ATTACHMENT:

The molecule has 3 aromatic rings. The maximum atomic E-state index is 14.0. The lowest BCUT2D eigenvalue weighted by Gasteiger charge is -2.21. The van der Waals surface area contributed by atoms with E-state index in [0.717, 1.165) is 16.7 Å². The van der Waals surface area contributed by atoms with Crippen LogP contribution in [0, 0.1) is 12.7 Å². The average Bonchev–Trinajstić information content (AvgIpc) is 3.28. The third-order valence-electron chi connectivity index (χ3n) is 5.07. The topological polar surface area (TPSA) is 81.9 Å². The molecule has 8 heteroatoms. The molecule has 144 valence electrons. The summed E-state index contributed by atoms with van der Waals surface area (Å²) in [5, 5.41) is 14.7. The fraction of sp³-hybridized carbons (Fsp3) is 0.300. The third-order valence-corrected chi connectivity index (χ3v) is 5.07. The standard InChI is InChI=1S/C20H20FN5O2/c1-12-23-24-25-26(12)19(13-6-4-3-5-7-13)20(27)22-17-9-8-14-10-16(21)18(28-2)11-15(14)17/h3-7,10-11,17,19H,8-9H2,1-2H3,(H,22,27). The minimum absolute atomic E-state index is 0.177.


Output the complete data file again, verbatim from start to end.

The molecule has 3 aromatic rings. The maximum atomic E-state index is 14.0. The lowest BCUT2D eigenvalue weighted by Gasteiger charge is -2.21. The van der Waals surface area contributed by atoms with E-state index in [0.717, 1.165) is 16.7 Å². The van der Waals surface area contributed by atoms with Crippen LogP contribution in [0, 0.1) is 12.7 Å². The average Bonchev–Trinajstić information content (AvgIpc) is 3.28. The third-order valence-electron chi connectivity index (χ3n) is 5.07. The topological polar surface area (TPSA) is 81.9 Å². The molecule has 8 heteroatoms. The molecule has 144 valence electrons. The summed E-state index contributed by atoms with van der Waals surface area (Å²) in [5, 5.41) is 14.7. The fraction of sp³-hybridized carbons (Fsp3) is 0.300. The third-order valence-corrected chi connectivity index (χ3v) is 5.07. The standard InChI is InChI=1S/C20H20FN5O2/c1-12-23-24-25-26(12)19(13-6-4-3-5-7-13)20(27)22-17-9-8-14-10-16(21)18(28-2)11-15(14)17/h3-7,10-11,17,19H,8-9H2,1-2H3,(H,22,27). The minimum absolute atomic E-state index is 0.177.